House prices ‘a concern’, says KBC Ireland chief

Peter Roebben tells Oireachtas committee affordability a problem for many borrowers

KBC chief executive Peter Roebben said he supports mortgage-lending restrictions introduced by the Central Bank in 2015.

KBC chief executive Peter Roebben said he supports mortgage-lending restrictions introduced by the Central Bank in 2015.

 

Irish house prices are “a concern”, the chief executive of one of the State’s main mortgage lenders told the Oireachtas finance committee on Tuesday.

KBC Bank Ireland’s Peter Roebben said it has become more difficult for many would-be buyers to secure a mortgage following a surge in values in recent years.

“House prices now are a concern. Affordability for a lot of borrowers is an issue,” Mr Roebben, who took over as head of the bank in April, said in his first appearance before the committee, noting that prices are being driven by demand for properties continuing to outstrip supply.

Declined

Irish house price inflation slowed to an annual rate of 3.9 per cent in March from 4.3 per cent a month earlier and 12.6 per cent for the year to March 2018. While values have jumped 82 per cent from their low point in 2013, they remain almost 19 per cent below their peak in 2007.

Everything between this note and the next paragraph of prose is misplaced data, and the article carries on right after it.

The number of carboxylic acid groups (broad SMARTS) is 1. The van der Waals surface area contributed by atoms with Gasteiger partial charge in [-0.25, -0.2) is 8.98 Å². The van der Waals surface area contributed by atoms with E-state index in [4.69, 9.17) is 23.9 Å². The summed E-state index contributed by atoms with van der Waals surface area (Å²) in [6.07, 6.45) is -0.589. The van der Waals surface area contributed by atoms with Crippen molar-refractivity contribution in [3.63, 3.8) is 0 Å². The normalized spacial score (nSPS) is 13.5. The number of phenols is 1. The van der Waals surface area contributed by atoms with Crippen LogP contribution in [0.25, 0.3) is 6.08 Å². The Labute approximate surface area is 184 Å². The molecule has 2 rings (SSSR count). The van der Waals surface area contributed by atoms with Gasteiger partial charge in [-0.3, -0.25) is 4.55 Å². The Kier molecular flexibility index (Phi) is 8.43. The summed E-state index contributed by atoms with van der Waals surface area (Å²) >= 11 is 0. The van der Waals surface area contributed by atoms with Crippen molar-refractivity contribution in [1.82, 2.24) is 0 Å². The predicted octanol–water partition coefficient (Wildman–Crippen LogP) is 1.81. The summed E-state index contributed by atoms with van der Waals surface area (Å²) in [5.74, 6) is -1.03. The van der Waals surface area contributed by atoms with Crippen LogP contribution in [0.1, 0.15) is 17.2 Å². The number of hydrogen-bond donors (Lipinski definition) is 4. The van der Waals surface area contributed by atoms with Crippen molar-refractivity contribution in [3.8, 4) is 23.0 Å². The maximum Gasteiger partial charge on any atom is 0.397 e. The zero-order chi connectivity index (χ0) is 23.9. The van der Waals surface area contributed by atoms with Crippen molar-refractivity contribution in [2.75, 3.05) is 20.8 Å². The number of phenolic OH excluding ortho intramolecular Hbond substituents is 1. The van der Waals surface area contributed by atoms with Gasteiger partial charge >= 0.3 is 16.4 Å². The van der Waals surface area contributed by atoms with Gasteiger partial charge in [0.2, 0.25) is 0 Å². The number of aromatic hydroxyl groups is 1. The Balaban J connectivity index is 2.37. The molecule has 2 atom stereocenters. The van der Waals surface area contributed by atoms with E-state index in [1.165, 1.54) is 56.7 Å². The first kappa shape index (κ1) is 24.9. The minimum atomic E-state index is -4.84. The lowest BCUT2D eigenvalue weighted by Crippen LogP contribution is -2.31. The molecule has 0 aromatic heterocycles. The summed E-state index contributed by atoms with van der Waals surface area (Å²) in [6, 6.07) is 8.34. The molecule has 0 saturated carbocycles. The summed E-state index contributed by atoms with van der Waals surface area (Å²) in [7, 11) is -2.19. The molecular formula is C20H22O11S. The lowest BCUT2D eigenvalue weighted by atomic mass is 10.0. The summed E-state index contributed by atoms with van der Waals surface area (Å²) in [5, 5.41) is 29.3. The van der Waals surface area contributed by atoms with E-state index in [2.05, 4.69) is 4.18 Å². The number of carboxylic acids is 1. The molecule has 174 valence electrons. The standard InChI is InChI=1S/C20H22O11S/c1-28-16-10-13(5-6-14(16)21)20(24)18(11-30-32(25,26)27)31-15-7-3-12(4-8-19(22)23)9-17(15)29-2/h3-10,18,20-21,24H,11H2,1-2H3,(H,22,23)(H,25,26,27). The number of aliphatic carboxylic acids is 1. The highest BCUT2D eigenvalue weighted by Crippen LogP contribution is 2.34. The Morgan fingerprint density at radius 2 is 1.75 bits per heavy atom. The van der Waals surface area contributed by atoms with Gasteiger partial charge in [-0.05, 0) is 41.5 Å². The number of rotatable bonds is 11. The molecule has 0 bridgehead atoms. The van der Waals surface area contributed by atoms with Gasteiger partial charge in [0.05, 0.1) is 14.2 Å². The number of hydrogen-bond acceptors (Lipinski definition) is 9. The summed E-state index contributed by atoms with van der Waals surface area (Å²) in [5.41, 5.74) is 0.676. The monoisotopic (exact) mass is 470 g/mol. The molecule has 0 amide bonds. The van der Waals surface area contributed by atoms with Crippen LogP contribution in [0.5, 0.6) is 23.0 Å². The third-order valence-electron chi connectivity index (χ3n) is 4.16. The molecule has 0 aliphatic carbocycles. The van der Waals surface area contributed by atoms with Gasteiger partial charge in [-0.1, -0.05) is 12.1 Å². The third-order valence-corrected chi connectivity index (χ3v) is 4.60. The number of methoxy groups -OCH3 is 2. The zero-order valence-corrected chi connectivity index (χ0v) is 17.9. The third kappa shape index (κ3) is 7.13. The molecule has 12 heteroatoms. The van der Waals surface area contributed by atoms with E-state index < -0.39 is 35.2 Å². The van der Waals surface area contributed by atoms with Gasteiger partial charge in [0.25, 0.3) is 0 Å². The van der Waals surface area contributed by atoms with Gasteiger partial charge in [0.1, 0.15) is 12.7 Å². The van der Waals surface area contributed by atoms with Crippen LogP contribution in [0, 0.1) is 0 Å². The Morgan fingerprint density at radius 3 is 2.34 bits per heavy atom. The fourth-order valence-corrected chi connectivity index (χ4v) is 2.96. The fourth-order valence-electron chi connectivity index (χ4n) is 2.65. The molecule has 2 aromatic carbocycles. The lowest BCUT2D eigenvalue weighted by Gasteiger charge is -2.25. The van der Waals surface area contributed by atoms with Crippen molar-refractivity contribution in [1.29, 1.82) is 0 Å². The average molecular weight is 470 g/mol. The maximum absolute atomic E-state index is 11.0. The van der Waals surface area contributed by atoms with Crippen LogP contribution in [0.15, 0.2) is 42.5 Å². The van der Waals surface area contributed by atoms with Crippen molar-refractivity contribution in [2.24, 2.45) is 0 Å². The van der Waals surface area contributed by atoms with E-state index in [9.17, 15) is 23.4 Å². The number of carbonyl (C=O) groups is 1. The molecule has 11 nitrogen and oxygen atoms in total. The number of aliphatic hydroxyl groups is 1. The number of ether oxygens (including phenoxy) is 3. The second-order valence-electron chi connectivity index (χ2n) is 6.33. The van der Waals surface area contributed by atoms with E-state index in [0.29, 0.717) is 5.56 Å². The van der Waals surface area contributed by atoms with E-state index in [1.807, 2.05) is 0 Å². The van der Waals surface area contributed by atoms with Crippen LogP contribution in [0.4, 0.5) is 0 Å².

Dublin prices have declined month-on-month between November and March. While a report from the International Monetary Fund this week said that Dublin experienced the strongest growth in property prices among 32 countries and cities between 2013 and 2018, its forecasting tool has put low odds on a repeat of the property crash.

The Organisation for Economic Co-operation and Development said on Tuesday, however, that the Irish property market remains vulnerable to “rapid changes in prices”.

KBC Bank Ireland estimates that house completions will rise to 22,000 this year from about 18,000, but well short of an estimated 35,000 that the “market could absorb”, said Mr Roebben.

Restrictions

The chief executive said that he supports mortgage-lending restrictions introduced by the Central Bank in 2015.

Mr Roebben reiterated comments made to The Irish Times last week, as the bank reported quarterly figures, that it does not plan to sell problem owner-occupier loans. KBC Bank Ireland sold €1.9 billion of non-performing corporate and buy-to-let loans to US bank Goldman Sachs last December.

Meanwhile, the chief executive said he does not anticipate “material changes” to the level of KBC Bank Ireland borrowers caught up in the industry-wide tracker mortgage scandal.

The bank had acknowledged 3,737 tracker cases as of March and has paid refunds and compensation to 96 per cent of these, said Mr Roebben. The bank is continuing to struggle to track down the remainder.